I clearly recall my first visit to Istanbul. I had stopped at Ephesus a few times with my groups as part of an Eastern Mediterranean cruise but that was the sum of my experience of Turkey, so when a trip came my way which included a few days in Istanbul I was thrilled. At that time groups were accompanied by a local expert who took care of the guiding and co-ordinated logistics and scheduling with the Tour Manager, greatly reducing our workload and level of responsibility. So an assignment like this one was something of a privilege, a fact of which I was keenly aware. I was determined to make the most of the experience.
I was tremendously excited to connect the Constantinople of my studies with today’s Istanbul.
Echoes of Byzantium and Constantinople resonate throughout Western culture and they have always fascinated me. I love the mysterious interiors of Greek orthodox churches with their Byzantine iconography and décor. I am amused by the glittering mosaics in the apses of some early churches in Rome which depict the apostles as saintly sheep, in accordance with Orthodox symbolism and in stubborn defiance of the Catholic Pope, who ruled such representations unseemly.
I had been impressed by the displays of opulent Ottoman tents and weaponry in the museums of Vienna, captured at the routing of the Turkish siege of 1683 and much struck by the roof of the Belvedere palace, designed (rather childishly, I think) to resemble these tents, the copper domes finished off with a symbolic rendering of Turkish carpets, signifying Western supremacy over the ‘infidels’.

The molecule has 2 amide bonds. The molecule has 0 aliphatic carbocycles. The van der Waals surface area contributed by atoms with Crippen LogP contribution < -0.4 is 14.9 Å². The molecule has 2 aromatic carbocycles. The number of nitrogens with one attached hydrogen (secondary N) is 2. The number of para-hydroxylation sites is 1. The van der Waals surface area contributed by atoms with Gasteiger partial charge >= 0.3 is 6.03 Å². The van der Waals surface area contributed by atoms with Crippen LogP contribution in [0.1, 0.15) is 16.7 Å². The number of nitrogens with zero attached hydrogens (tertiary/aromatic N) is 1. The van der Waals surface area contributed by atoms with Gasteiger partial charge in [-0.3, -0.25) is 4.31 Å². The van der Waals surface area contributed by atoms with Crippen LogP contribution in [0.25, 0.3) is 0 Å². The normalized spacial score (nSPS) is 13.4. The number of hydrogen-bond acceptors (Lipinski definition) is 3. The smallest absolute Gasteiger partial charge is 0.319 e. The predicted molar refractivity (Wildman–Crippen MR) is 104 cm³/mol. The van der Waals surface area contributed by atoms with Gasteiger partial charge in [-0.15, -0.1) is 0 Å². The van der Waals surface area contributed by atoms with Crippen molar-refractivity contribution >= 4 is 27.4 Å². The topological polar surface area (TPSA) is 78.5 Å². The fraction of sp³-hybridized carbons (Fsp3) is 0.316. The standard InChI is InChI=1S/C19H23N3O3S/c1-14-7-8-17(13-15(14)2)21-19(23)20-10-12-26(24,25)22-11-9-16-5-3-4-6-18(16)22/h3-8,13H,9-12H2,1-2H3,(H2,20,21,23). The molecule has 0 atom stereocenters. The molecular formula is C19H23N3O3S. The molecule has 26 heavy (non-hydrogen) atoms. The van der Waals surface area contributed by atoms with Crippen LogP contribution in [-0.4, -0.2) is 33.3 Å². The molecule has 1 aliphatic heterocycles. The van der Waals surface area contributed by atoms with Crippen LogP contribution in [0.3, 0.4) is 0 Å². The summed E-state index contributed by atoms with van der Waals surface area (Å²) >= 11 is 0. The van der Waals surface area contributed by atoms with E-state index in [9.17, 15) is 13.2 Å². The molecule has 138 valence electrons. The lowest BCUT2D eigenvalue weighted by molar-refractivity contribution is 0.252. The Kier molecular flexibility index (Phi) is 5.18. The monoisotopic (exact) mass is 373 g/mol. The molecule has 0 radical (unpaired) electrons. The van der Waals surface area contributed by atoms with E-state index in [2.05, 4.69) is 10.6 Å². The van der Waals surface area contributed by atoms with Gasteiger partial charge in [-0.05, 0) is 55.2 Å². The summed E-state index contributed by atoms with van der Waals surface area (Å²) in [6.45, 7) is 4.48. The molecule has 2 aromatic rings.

There are echoes too in food. Apparently it was Viennese bakers, preparing their dough in the early hours, who heard sappers tunnelling under the city walls and raised the alarm. At all events the croissant was invented to celebrate the victory, their shape and name being a reference to the Ottoman crescent.
Legend has it that coffee beans were discovered roasting in the burned out mess tents of the fleeing army, and the drink quickly became a craze in the newly liberated city, with milk and sugar being added to the original bitter Turkish brew.
In Greece, the tiny cup of sludgy coffee which the locals firmly refer to as Greek coffee (now almost entirely supplanted by the ubiquitous cappuccino) undoubtedly took root during the hated 400-year Turkish occupation of their country.
Then there are the superb horses on the façade of St Mark’s Basilica in Venice. Probably created in the 4th C BC by the Greek sculptor Lysippos (although this, disappointingly, is now disputed), stolen by the Romans to adorn the Hippodrome in Constantinople, stolen again by the Venetians during the Fourth Crusade, stolen by Napoleon and taken to Paris before being returned to Venice after 1815, at which time their bridles were symbolically removed to prevent them from being forcibly ridden away again.
I relished the opportunity to visit the source of all these echoes and finally to experience the unique magnetic pull of the city astride the Bosphorus. I was not disappointed. I remember standing in the ruins of the Hippodrome on a boiling summer day, traffic streaming all around me, imagining the gilded copper horses set above the Emperor’s loggia and marvelling at the Egyptian obelisks and the remains of the Serpent column from Delphi – all the result of merry looting.
Istanbul enchanted me with its bustle and the very distinct feeling of being at the meeting point of so many cultural influences which were, then at least, all melting into each other without conflict.
Most of all I was struck by the extraordinary site on which the city stands. From its heights, as it looks over the Bosphorus, gateway to the Black Sea, with one foot in Europe in the other in Asia it is abundantly obvious why it has been prized and coveted for centuries.